The Android revolution has worked its way through the nationwide carriers, but regional carriers - who are notoriously slow adopters - have been reluctant to jump on the bandwagon. Over the past few months, US Cellular has entered the fray with plans to carry three Android devices (Samsung Acclaim, HTC Desire, and Samsung Galaxy S) by the end of the year. The Acclaim hit retail stores on July 9th as their first Android device, and after working with it today, I find it to be a nice little mid-range phone.
With its 800 MHz processor, 3.2-inch display, and stock build of Android 2.1, the Acclaim reminds me a lot of the Samsung Moment with Sprint. That being said, it trades in the Moment's bulky, block-like look with a clean, curved shape that resembles the Samsung Intercept. Though it packs a full QWERTY keyboard, the Acclaim is a reasonably sized device. Coming in at 4.49 inches long by 2.32 inches wide by 0.6 inch thick and tipping the scales at 4.93 ounces, it fits in a pocket with ease.
You'll find a volume rocker and microSD card slot (with support for up to 32 GB) on the left side, and the microUSB charging port and camera shortcut button on the right. The power button and 3.5mm headphone jack are on the top, and the camera and speakerphone are on the back. Sure, I'm spoiled by the AMOLED displays out there, but I have a soft spot in my heart for devices with 3.2-inch displays. Like the 3.7-inch units out there, it's a fantastic balance between small and the 4+-inch behemoths on the market.
The Acclaim offers the standard version of Android 2.1, and though I've become fond of custom software like Sense UI, TouchWiz, and MOTOBLUR, it has been a pleasure to deal with vanilla Android again. Like other mid-range Android devices out there (Ally and Intercept come to mind), the Acclaim sports a full QWERTY keyboard. The keys are tactile, large, and easy to use, and I had fully adjusted to using it by the end of the day. As I've said before, I prefer an extra row for the space bar and various symbols, but it's personal preference. For touchscreen-only fans, the standard Android on-screen keyboard is also included.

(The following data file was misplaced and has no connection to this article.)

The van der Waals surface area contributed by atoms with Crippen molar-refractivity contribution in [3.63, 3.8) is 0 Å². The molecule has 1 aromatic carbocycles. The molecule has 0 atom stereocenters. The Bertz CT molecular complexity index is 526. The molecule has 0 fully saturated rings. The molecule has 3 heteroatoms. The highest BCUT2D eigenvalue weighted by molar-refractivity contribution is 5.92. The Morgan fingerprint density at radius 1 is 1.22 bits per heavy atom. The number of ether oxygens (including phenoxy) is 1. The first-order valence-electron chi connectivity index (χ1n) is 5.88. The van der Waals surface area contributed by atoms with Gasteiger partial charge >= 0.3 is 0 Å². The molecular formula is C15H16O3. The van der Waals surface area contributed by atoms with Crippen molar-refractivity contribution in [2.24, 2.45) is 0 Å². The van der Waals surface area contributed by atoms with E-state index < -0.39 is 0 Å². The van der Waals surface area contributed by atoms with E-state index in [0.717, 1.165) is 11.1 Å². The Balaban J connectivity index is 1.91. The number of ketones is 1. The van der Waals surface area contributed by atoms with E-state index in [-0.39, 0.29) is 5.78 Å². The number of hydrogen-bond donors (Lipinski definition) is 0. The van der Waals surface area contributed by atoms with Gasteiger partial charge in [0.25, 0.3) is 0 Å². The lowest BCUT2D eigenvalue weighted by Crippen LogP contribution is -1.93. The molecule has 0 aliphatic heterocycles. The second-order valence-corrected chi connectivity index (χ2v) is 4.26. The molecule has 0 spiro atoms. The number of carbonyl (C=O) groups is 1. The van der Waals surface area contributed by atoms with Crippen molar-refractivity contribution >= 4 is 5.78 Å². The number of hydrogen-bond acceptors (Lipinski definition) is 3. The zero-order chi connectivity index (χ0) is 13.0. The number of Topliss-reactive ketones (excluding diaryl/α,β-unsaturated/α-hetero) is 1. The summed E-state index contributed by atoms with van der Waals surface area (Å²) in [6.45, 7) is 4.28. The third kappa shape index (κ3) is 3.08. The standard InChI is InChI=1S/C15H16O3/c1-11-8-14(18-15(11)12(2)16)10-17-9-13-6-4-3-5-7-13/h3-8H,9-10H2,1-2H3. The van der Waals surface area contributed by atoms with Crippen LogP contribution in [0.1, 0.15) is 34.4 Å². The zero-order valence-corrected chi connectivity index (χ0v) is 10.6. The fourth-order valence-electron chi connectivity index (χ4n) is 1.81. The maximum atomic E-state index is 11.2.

The Acclaim offers a 3-megapixel camera, so as you would expect, picture quality isn't the greatest in the world. Images are slightly blurry thanks to the lack of autofocus and colors are somewhat washed out, but it's decent enough for the occasional snapshot. A flash is included, and the Acclaim offers the ability to adjust white balance, color effect, picture size, picture quality, and focus mode. Video quality is good for a quick MMS or casual recording, but I wouldn't use it on a daily basis.
I won't comment on call quality or data speeds since I'm not in a US Cellular native coverage area (I will be this weekend - stay tuned for those numbers in the full review), but the earpiece has been sufficiently loud in all of my test calls. I was also able to pair a Bluetooth headset to the device with ease. The Acclaim supports EVDO Rev. A connectivity, so I'm sure data speeds will be good.
The Acclaim offers a 1,500 mAh battery with estimated talk time of 8 hours, and 19 days of standby time. I'm still working with battery life numbers, but the Acclaim appears to be on par with other Android devices. With moderate use encompassing calling, messaging, e-mailing, downloading apps from the Android Market, I was able to make it about 10 1/2 hours before the device powered down. Keep in mind that the device is roaming 100 percent of the time, so battery life numbers should improve once I'm in a US Cellular coverage area.
The Acclaim is available now for $99.95 after mail-in rebate and two-year agreement at US Cellular. Stay tuned - the full review is on the way!